>> we had good tor integration and so didn't work as hard at traffic
>> analysis resistance as it could have.
> Cool, that sounds like a great area for an enterprising researcher
> to investigate.
>> In some senses Bitcoin transaction propagation would be a near
>> ideal application for a high latency privacy overlay on tor,
>> since they're small, relatively uniform in size, high value,
>> frequent... and already pretty private and so are unlikely to
>> gather nuisance complaints like email remailers do.
> Do you have a sense of how it would affect payees' concerns about
> double-spending attacks if the latency of transaction propagation
> were increased? Is the idea that privacy-enhancing latency
> additions are only meant for cases where receivers are already
> waiting for multiple confirmations?
>> (New client software comes with foreknowledge of the work in the
>> real network, so you cannot even provide a replacement
>> alternative history without doing enormous amounts of
>> computation, e.g. 2^82 sha256 operations currently to replicate
>> the history).
> That's a clever idea.
>> As above, at least the 'trusted' operator has considerable costs
>> to attack you... This is arguably a much stronger security model
>> than using tor in the first place due to tor's complete reliance
>> on directory authorities, for all you know you're being given a
>> cooked copy of the directory and are only selecting among
>> compromised tor nodes. This is one of the reasons that a some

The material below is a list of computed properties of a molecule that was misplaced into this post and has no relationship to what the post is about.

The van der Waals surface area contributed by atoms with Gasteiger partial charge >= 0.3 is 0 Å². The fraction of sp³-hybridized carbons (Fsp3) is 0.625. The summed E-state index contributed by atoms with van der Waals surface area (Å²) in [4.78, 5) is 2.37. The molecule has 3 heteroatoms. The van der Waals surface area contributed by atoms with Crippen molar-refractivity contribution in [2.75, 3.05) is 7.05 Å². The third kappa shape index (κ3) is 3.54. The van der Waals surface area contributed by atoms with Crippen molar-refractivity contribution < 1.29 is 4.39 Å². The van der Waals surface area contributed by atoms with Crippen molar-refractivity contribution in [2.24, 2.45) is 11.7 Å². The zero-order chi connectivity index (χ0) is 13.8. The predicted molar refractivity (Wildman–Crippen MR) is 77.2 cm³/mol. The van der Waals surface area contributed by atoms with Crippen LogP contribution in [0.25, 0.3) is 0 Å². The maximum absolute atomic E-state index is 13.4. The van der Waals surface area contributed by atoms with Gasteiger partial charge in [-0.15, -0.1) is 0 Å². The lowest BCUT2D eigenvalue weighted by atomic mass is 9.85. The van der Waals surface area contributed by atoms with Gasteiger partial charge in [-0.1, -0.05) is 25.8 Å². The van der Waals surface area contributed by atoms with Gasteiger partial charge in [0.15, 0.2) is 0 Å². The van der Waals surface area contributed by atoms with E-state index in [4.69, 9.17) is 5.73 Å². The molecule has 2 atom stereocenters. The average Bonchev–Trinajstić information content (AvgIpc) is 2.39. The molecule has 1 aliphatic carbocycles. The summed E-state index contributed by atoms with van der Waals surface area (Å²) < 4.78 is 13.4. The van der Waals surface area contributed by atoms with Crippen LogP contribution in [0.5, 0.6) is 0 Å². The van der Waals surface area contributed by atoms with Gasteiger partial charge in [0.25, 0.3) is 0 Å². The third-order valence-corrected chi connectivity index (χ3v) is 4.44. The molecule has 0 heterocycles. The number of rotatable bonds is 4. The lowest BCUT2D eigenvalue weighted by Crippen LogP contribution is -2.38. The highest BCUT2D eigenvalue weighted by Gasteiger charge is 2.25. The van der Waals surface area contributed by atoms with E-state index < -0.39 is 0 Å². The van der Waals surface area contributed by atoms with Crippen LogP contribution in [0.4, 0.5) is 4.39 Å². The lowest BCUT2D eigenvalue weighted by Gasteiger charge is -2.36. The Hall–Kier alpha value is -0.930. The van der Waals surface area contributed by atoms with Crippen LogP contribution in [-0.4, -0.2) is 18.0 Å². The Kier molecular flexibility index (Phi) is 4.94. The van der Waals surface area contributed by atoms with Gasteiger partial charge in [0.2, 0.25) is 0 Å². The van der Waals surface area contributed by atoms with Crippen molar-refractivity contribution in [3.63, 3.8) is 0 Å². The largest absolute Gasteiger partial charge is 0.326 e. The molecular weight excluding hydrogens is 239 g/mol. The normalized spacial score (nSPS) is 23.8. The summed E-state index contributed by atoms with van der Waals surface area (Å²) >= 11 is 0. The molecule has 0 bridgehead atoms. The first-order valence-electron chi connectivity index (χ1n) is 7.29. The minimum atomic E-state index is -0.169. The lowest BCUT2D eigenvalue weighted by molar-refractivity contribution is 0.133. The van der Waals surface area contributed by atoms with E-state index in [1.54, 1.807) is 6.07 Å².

>> amount of work has gone into supporting multi-stack network
>> configurations in bitcoin, so that you can have peers on each of
>> several separate transports.
> Tor's directory decentralization needs a lot of work, but the most
> practical sybil attack in Tor is just the original -- making a
> lot of compromised nodes and hoping a user will repeatedly pick
> them. It still seems pretty clear that this can work against many
> randomly selected Tor users at comparatively low cost (I'd agree
> that that's cheaper than attacking randomly-selected
> Bitcoin-over-Tor users with Bitcoin-related attacks, for the
> reasons you mention). On the other hand, I don't think we have a
> clear path for a would-be Tor directory / consensus subverter to
>> Normally when used with tor bitcoin nodes will use both HS and
>> non-HS peers, and if non HS peers are available it will not use
>> more than 4 non-HS peers.
>> However, because of the way tor's exit selection works the non-HS
>> peers usually end up entirely connecting through a single exit,
>> which is pretty pessimal indeed. We'd certainly like more control
>> of that, but the ability to create hidden services over the
>> control port would be a higher priority IMO... since right now
>> it's almost pointless to improve robustness to HS sybils when so
>> few people go through the considerable extra configuration to
>> enable running a hidden service.
> I wonder if anybody is working on that on the Tor end (or whether
> it has any unexpected security consequences). I guess it would
> mean that someone who can compromise even a heavily sandboxed Tor
> Browser would become able to use it as a hidden service server (at
> least while it was still running) without the knowledge of the
> browser's user.